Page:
Having heard them express incredulity at an October 1987 Harvard University meeting about Soviet claims that Nikita Khrushchev had been influenced by fears of a U.S. attack on Cuba in his decision to deploy nuclear weapons to the island, I wrote that the newly available documents raised questions about the indignant assertions by former National Security Advisor McGeorge Bundy and former Secretary of Defense Robert S. McNamara that the United States had no intention to invade Cuba: "The new evidence does not resolve the [End Page 195] question of whether Kennedy, who had personally prodded McNamara to intensify military plans against Cuba, actually intended to attack Cuba. It does suggest, though, that preparations for military action, including active steps to ready an air strike or invasion, had reached a more advanced stage before the 16 October revelation to Kennedy of the Soviet missile deployments than previously supposed or acknowledged" (167).
Explicitly rejecting the argument that routine contingency planning could explain U.S. actions, I wrote that "it should be possible to sort out routine, dogday afternoon contingency planning of the 'Suppose Canada goes Communist?' variety from the far more serious brand that is done on orders from the highest level under sharp time deadlines, that leads to concrete actions such as redeployments of forces and equipment, and that suggests, in sum, that actual implementation is viewed as a realistic possibility and a means of carrying out an established policy objective. Much of the Cuban contingency planning, the denials of former officials notwithstanding, clearly falls into this second category" (169).
At the time when the missiles were discovered in mid-October, the Diplomatic History article stated, "far from gathering dust in some cabinet, as some former officials would have us believe, Pentagon plans for action against Castro were already being revivified at the express direction of the secretary of defense, who in turn acted at President Kennedy's behest." While I-like Professor Nelson in her article-found insufficient evidence to conclude firmly that JFK had, or would have, ordered an invasion absent the discovery of the nuclear missiles, I argued that "it seems reasonable to conclude, however, that in late September and early October, Kennedy or his top aides seriously considered an air strike, blockade, or other overt military pressure against Castro" (197).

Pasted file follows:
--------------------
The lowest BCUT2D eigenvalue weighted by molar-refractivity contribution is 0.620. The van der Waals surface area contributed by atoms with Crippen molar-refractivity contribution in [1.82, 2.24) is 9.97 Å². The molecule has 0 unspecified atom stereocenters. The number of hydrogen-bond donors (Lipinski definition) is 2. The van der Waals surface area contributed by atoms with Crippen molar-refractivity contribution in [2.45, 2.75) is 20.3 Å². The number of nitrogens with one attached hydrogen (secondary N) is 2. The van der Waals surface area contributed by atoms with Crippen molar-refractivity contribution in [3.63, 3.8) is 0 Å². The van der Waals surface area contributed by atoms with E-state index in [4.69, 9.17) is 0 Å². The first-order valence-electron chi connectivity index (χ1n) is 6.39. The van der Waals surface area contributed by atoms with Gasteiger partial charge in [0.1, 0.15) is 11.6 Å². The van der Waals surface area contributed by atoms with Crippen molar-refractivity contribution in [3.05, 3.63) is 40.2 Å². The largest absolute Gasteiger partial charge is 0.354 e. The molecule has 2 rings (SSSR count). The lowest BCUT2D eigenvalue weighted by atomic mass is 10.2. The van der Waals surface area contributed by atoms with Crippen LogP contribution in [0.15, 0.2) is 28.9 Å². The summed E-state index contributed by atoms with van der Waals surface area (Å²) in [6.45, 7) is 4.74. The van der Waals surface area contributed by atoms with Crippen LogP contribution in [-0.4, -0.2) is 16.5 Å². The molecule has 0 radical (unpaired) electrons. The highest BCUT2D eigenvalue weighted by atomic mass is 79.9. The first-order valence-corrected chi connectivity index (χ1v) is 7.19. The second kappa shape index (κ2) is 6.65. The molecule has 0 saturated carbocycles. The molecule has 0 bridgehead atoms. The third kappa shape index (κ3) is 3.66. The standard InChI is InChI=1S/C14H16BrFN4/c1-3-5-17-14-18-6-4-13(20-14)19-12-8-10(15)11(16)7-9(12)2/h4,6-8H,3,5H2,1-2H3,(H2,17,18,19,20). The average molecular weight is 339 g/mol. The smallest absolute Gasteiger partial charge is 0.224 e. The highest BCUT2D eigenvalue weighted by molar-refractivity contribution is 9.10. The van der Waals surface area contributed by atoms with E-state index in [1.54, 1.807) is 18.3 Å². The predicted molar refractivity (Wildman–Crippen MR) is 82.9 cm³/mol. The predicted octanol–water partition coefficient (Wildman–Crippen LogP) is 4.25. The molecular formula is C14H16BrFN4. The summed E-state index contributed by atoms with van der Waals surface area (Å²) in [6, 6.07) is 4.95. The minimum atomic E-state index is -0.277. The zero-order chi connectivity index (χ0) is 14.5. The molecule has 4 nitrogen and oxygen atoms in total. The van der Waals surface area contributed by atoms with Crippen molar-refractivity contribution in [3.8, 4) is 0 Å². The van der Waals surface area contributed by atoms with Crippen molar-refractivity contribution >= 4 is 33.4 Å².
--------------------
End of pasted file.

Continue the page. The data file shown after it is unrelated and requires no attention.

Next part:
Ironically, given Professor Nelson's statement, I had previously been quite strongly criticized by some defenders of President Kennedy for asserting that one could not blithely dismiss the possibility that he might, indeed, have flirted with a military attack against Cuba prior to the discovery of the nuclear missiles in mid-October. (And, in a mirror image of Professor Nelson's distortion, some scholars have erroneously claimed that I had written in that article, based on the military contingency plans, that in fact JFK had actually decided or intended to attack Cuba even before the missiles were discovered; the article is actually agnostic on that point.)
My article was, so far as I know, the first scholarly analysis to draw attention to the fact that plans for a decisive U.S. military intervention had always been a major component of the "Mongoose" operation approved by JFK in late 1961 and initiated in early 1962-an aspect that was concealed when the covert operations and assassination plots were disclosed and partially described by the Church Committee investigation of the CIA in the mid-1970s. [End Page 196] Therefore, my own views, as expressed then, were not only consistent with, but identical to, Professor Nelson's conclusion that "Operation Mongoose, the covert attempt to overthrow Castro, and Northwoods, the military plans for the invasion of Cuba, were just two sides of the same coin. For that reason alone, plans for invasion cannot be rejected out of hand as just another example of military planning" (152). Professor Nelson hardly needed to invent a disagreement out of thin air to justify publication of her important findings, especially when other scholars and some former Kennedy Administration officials continue to discount entirely the significance of the enhanced U.S. military preparations and covert actions against Cuba in 1962.
1. Anna Kasten Nelson, "Operation Northwoods and the Covert War against Cuba, 1961-1963," Cuban Studies 32 (2001): 145-54.
2. Nelson, "Operation Northwoods and the Covert War against Cuba," 146. The reference is to my own article.
3. See James G. Hershberg, "Before 'The Missiles of October': Did Kennedy Plan a Military Strike against Cuba?" Diplomatic History 14, no. 2 (Spring 1990): 163-98.
4. James G. Hershberg, "Before 'The Missiles of October': Did Kennedy Plan a Military Strike against Cuba?" in The Cuban Missile Crisis Revisited, ed. James A. Nathan, 237-80 (New York: St. Martin's Press, 1992). [End Page 197]